When will Indian corporates include ‘LGBT’ in their diversity programme?

While companies welcome the dissolution of Section 377, they will take a while to accept the change and promote it in their diversity and inclusion agenda.

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With the Supreme Court verdict pronouncing the same fundamental rights to the LGBT community as other citizens of the country, it is definitely a moment of victory for the lesbians, gays, bisexuals and transgenders in India.

The Supreme Court scrapped the controversial Section 377 paving the way for far-reaching changes in the Indian society and its corporate world.

“The verdict is incredible in terms of the language, which is powerful and the Supreme Court judges in their wisdom have laid the ground for radical changes to happen in the country in the future,” says Parmesh Shahani, head, Godrej India Culture Lab.

Parmesh Shahani

“A lot of companies were hesitant to roll out the inclusion initiative earlier, because the law prevented them from doing so, but now there is no fear. In the past seven years, around 50 companies have become inclusive in supporting LGBT. Going ahead, I can see the number growing to 500.”

“This historic verdict is a welcome step, which has finally provided the LGBT community the chance to come out and be who they are while being respected and accepted in a society like that of India. This verdict is definitely going to change a lot of diversity policies in organisations,” says Bhasker Bhandary, senior director-human resources, Acer India.

Most HR leaders feel the decision adds an important dimension to the definition of diversity and inclusion (D&I). “Inclusion of diverse groups in the workforce, be it basis gender, ethnicity, education, culture or religion, has proven to be beneficial for the corporations as it has helped organisations’ decision-making process and outlook towards its key stakeholders, such as customers, become far more fertile. When employees feel involved, respected and connected, employers gain access to the richness of their ideas and problem-solving approaches,” says Paramjit Singh Nayyar, CHRO, Apollo Munich Health Insurance Co.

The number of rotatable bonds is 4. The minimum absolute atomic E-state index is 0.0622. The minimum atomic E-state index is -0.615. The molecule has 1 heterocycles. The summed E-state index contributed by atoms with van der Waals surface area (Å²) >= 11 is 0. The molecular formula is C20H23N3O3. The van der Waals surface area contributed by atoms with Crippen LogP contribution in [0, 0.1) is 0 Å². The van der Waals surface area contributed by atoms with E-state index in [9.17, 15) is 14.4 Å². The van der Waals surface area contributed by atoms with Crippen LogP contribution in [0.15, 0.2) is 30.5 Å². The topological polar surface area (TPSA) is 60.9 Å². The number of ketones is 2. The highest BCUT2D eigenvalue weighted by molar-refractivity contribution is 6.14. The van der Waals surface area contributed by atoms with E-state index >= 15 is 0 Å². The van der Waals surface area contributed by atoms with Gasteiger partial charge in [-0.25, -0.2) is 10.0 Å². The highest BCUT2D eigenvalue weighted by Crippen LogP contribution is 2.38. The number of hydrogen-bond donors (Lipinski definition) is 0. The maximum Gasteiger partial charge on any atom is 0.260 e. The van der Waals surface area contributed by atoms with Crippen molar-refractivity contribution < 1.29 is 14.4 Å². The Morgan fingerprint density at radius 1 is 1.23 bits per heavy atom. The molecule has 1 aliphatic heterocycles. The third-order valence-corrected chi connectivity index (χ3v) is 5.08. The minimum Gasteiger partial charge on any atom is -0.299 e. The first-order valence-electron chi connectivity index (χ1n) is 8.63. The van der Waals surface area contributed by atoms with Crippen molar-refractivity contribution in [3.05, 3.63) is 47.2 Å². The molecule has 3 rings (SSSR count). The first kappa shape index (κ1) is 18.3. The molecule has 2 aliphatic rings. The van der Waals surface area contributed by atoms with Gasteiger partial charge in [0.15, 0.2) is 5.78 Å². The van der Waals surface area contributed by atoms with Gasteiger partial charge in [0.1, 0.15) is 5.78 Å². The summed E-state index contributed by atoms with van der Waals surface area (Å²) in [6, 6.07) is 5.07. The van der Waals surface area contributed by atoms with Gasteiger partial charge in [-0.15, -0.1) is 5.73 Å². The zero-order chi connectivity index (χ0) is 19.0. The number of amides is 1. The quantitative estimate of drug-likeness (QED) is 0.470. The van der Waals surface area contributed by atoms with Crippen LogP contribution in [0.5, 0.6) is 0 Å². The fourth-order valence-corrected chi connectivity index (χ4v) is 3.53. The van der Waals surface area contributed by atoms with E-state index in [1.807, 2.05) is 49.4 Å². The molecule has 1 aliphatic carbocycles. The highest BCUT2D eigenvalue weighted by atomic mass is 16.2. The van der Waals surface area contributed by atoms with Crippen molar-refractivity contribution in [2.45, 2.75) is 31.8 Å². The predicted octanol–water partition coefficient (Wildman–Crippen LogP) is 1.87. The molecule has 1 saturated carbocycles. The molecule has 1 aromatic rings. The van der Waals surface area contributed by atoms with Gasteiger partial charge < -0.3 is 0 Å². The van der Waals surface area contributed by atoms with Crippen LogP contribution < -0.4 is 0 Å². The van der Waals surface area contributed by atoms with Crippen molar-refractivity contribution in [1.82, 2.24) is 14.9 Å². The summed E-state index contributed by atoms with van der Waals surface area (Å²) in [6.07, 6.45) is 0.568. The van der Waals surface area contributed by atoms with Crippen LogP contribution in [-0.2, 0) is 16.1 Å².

Paramjit Singh Nayyar

“Inclusion of diverse groups in the workforce, be it basis gender, ethnicity, education, culture or religion, has proven to be beneficial for the corporations as it has helped organisations’ decision-making process and outlook towards its key stakeholders, such as customers, become far more fertile. When employees feel involved, respected and connected, employers gain access to the richness of their ideas and problem-solving approaches.”

Shahani, who has been a strong supporter of the LGBT cause, says, “A lot of companies were hesitant to roll out the inclusion initiative earlier, because the law prevented them from doing so, but now there is no fear. In the past seven years, around 50 companies have become inclusive in supporting LGBT. Going ahead, I can see the number growing to 500.”

According to the findings of the global report ‘Open For Business’, released in Davos earlier this year, Indian cities, such as New Delhi and Mumbai, are on par with Bangkok and Manila when it comes to businesses that are open to the gay community. They fall in the ‘low-risk zone’. However, the working gay community has its own share of harassment and trauma at the workplace to deal with on a regular basis.

HR leaders in the industry have supported this bold move on inclusiveness of sexual inclinations in our society, which has been following the archaic 150-year old law.

Bhasker Bhandary

“In future, an inclusive workplace culture will be shaped where LGBT employees know they will be safe, valued and accepted for bringing their whole selves to work. This will lead to increased engagement and career satisfaction, and more open and respectful relationships with colleagues.”

It clearly brings the focus on how organisations need to pitch in for the Community to make them feel safe at work.